Appellant contends further that the People's cross-examination violated his privilege against self-incrimination. As we have noted, appellant was charged both with murder and burglary. He testified in his own behalf but carefully limited his testimony to matters relating to the murder. On cross-examination, over appellant's objection, the prosecution was permitted to inquire of appellant concerning the burglary of Mrs. Fudel's home on April 26th. Appellant admitted being in the Fudel residence on April 26th and also that he had removed various items of furniture and silverware from the premises.
We think the cross-examination was proper. Although it is the general rule that the cross-examination is limited by the scope of the direct examination (Penal Code § 1323) this does not mean that where, as here, a defendant takes the stand and makes a denial of the charge against him, his cross-examination must be limited to a review of the dates, times and matters referred to in the direct examination. (People v. Zerillo, 36 Cal.2d 222, 228–229, 223 P.2d 223.) On the contrary, in such a case, the scope of cross-examination is very wide, and may exceed in area the matters covered by the direct examination. (People v. Teshara, 141 Cal. 633, 638, 75 P. 338. See also People v. Pike, 58 Cal.2d 70, 90, 22 Cal.Rptr. 664, 372 P.2d 656; People v. Weiss, 50 Cal.2d 535, 561, 327 P.2d 527; People v. Watson, 46 Cal.2d 818, 832, 299 P.2d 243.) Moreover, even if appellant's cross-examination was improper, it was not prejudicial. There was a great deal of testimony concerning appellant's possession of the furniture stolen from Mrs. Fudel's home. Appellant's story concerning the purchase of the furniture from one whom he named as the actual thief was entirely contradicted. The jury could reasonably find that appellant's account of his possession of the furniture was false. Possession of recently stolen property, coupled with a false explanation of such possession is sufficient to support a conviction for burglary. (People v. McFarland, 58 Cal.2d 748, 754–755, 26 Cal.Rptr. 473, 376 P.2d 449.) Here the evidence, aside from appellant's cross-examination, was sufficient to support his conviction for burglary and hence any error that may have occurred in his cross-examination did not prejudice him.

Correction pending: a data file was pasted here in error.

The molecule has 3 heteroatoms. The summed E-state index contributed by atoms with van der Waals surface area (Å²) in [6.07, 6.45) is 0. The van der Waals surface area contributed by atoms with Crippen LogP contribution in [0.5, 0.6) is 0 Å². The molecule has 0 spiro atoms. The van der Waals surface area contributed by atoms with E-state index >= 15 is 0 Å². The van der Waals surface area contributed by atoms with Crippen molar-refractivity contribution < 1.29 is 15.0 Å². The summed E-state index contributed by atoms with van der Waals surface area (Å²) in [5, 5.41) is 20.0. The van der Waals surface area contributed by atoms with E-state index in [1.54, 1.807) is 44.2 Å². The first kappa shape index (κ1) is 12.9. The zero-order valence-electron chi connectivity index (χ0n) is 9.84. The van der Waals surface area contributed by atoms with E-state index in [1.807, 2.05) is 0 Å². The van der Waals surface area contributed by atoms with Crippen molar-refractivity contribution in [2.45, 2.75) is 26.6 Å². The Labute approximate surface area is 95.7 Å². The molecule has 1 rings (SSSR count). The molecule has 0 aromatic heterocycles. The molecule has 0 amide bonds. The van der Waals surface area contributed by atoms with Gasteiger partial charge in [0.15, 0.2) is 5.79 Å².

Appellant's final contention is that evidence concerning his statements to the police was permitted in violation of his constitutional rights under rules declared in Escobedo v. Illinois, 378 U.S. 478, 84 S.Ct. 1758, and People v. Dorado, 62 A.C. 350, 42 Cal.Rptr. 169, 398 P.2d 361. This contention too must be dismissed.
Appellant's first discussion with the police was at his home on June 27th. The statement of facts previously given shows that, at the time these statements were made, the police had justification for their interview with appellant, but suspicion had not yet focused upon him as the prime suspect. He was not in custody. Police inquiry was not directed towards obtaining a confession or even admissions concerning the crime. It is clear, therefore, that the accusatory stage of the proceedings, as delineated in People v. Dorado, supra, and Escobedo v. State of Illinois, supra, had not been reached. There was no error therefore in the admission of that testimony. (See also People v. Bilderbach, 62 A.C. 804, 808, 44 Cal.Rptr. 313, 401 P.2d 921.)
Appellant's second statement was made to the authorities on June 27th at the Mountain View police station. There was no prejudicial error in receiving this evidence. Appellant was not under arrest. He had been told by the police that he could decline to make any statement if he wished to do so. He made no confession. Some of his statements later were proved to be false. It is clear from the record, however, that at the time appellant gave this statement his purpose was to evidence complete cooperation with the authorities, to excuse himself from involvement in the events under investigation, and to shift suspicion to others, particularly Mike Tefft, who was suggested to be the actual burglar of the Fudel home. After recording his statement, appellant left the police station and returned to his home. Officer Tomac testified that appellant was ‘allowed to go’ because the investigation was continuing; that the police felt it necessary to locate Mike Tefft, and that appellant had offered to assist in that endeavor.
We do not think admission of these statements into evidence, made under the circumstances recited, violates the rule of Dorado. (See also People v. Stewart, 62 A.C. 597, 604–605, 43 Cal.Rptr. 201, 400 P.2d 97.)
Although appellant does not urge the point, we note in the record that the trial court instructed the jury in substantially the same language as that condemned in Griffin v. State of California, 85 S.Ct. 1229.3 The instruction should not have been given here. Nevertheless, we see no prejudice to appellant. Appellant did not remain silent. He took the witness stand and testified at length. He did his best to explain the evidence against himself and entered an explicit denial of the homicide. As we have noted there was ample evidence implicating him in the burglary with which he was charged. Under these circumstances we do not think the rule of Griffin compels reversal. (See People v. Bostick, 62 A.C. ——, 44 Cal.Rptr. 649, 402 P.2d 529.)
1. Officer O'Conner of the Redwood City Police Department, knowing of the investigation, asked to be assigned to assist since he had some slight acquaintance with appellant.
2. There was evidence that during the times when the Fudel burglary and the murder of Mrs. Fudel occurred, Michael Tefft was living in New York. He had not lived in California since October of 1961.
3. Filed April 28, 1965.
DRAPER, P. J., and DEVINE, J., concur